Insurance companies in China use block chain technology to manage claims related to the corona virus. The English-language local news site South China Morning Post reported on February 9 that China’s online mutual assistance platform Xiang Hu Bao added the coronavirus to the list of diseases eligible for the maximum one-time payout of about $14,300 (100,000 yuan) this month.
Processing of insurance claims with the help of Blockchain
Xiang Hu Bao is not an insurance company, but a block-chain-based collective loss sharing platform with 104 million users. According to the report, the block-chain technology is used for fraud prevention and faster claims processing.
Xiang Hu Bao is owned by the Chinese financial giant Ant Financial and uses its mobile payment processing service AliPay, which finances payouts for coronavirus victims with its own capital. A company spokesman said:
“Xiang Hu Bao was able to process claims and make payouts to participants faster because the block chain technology is decentralized and trust-free. […] Claimants can submit their documents as evidence, while investigative firms have direct access to them on the block chain. All parties involved can view the entire process.”
Less paperwork thanks to Blockchain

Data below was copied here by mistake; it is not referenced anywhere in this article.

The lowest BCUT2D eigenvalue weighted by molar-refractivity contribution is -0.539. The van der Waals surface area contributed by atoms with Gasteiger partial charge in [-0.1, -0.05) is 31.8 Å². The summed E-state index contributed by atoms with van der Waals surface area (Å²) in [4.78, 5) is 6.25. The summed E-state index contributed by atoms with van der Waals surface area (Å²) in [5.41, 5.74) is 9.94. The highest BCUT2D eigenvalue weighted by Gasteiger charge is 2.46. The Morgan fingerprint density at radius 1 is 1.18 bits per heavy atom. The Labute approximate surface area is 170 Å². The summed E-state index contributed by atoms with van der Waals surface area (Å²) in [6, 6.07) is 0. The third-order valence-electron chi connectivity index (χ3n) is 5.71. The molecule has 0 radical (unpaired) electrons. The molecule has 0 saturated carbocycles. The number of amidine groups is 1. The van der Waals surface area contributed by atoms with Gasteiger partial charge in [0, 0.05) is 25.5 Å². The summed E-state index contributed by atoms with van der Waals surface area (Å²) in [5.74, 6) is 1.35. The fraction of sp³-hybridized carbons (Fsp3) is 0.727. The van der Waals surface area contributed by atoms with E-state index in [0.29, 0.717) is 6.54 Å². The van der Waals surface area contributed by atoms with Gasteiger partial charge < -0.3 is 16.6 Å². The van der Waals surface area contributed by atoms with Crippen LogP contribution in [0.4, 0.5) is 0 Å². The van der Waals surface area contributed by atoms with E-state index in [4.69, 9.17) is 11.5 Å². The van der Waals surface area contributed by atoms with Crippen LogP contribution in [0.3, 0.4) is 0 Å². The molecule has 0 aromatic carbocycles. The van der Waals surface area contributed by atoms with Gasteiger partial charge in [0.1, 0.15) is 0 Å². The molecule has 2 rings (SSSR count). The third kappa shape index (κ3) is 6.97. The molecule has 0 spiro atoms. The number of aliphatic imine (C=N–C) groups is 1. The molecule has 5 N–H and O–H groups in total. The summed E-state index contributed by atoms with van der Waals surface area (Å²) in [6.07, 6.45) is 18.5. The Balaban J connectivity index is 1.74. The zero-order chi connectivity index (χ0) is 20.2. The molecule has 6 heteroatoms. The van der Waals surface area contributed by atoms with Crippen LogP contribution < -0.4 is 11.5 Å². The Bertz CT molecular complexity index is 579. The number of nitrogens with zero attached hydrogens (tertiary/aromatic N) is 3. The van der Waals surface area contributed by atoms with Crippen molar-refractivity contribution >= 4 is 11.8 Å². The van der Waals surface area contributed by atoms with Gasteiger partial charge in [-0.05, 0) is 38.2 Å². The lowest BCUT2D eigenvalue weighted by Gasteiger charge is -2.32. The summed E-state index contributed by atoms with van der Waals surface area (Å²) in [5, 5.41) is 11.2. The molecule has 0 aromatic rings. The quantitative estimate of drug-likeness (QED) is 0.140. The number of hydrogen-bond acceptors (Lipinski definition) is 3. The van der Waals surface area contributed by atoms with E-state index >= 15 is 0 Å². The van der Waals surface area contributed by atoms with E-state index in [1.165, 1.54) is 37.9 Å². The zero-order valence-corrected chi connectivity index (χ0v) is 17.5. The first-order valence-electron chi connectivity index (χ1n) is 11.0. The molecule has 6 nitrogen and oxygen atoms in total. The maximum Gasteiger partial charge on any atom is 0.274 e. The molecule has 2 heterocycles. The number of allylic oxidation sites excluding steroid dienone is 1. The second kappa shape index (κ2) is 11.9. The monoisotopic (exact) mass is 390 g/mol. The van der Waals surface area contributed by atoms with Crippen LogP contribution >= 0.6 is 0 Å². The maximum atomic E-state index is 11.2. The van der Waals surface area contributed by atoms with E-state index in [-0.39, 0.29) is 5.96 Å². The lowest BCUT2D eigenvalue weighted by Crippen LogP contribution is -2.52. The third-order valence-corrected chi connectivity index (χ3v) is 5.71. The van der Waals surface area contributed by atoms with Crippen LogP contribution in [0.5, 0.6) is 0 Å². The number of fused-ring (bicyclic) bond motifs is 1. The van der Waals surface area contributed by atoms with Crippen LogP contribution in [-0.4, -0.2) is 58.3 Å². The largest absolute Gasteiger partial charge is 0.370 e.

Blue Cross Insurance, which belongs to the Bank of East Asia, is also helping to reduce the bureaucratic impact of the coronavirus outbreak with an app for medical claims. The insurer’s CEO, Patrick Wan, told the South China Morning Post:
“Our blockchain-based claims service plays a key role during the coronavirus outbreak by completely eliminating the paper process and the need for back and forth document delivery to clinics. This really helps to reduce the risk of infection through personal contact”.
Blue Cross Insurance states that its platform is capable of managing over 1,000 transactions per second without human involvement. Since its launch in April 2019, the medical claims app has seen double-digit average monthly user growth. Patients who use the app can see the result of their claims within one day of their hospital visit.
According to the New York Times, 811 people have died in China as a result of the coronavirus. The number of confirmed infections now stands at 37,198, and supporters of blockchain technology are advocating its use in solving the crisis because of its specific advantages.
Blockchain developer Acoer released a data visualization tool called HashLog based on the DLT protocol Hedera Hashgraph, which can be used to track the deadly coronavirus.
Syren Johnstone – Executive Director of the Masters Degree in Law at the University of Hong Kong – suggested implementing blockchain and AI-based strategies to better respond to the coronavirus epidemic. In addition, the blockchain startup Hyperchain announced earlier this month the launch of a blockchain-based platform to combat the coronavirus epidemic.
The coronavirus also has a direct impact on the crypto-sector. Several blockchain events in Asia have been postponed in response to the outbreak. Hong Kong-based start-up company Bitspark, a provider of blockchain transfers, announced its sudden closure, citing the coronavirus as one of the reasons.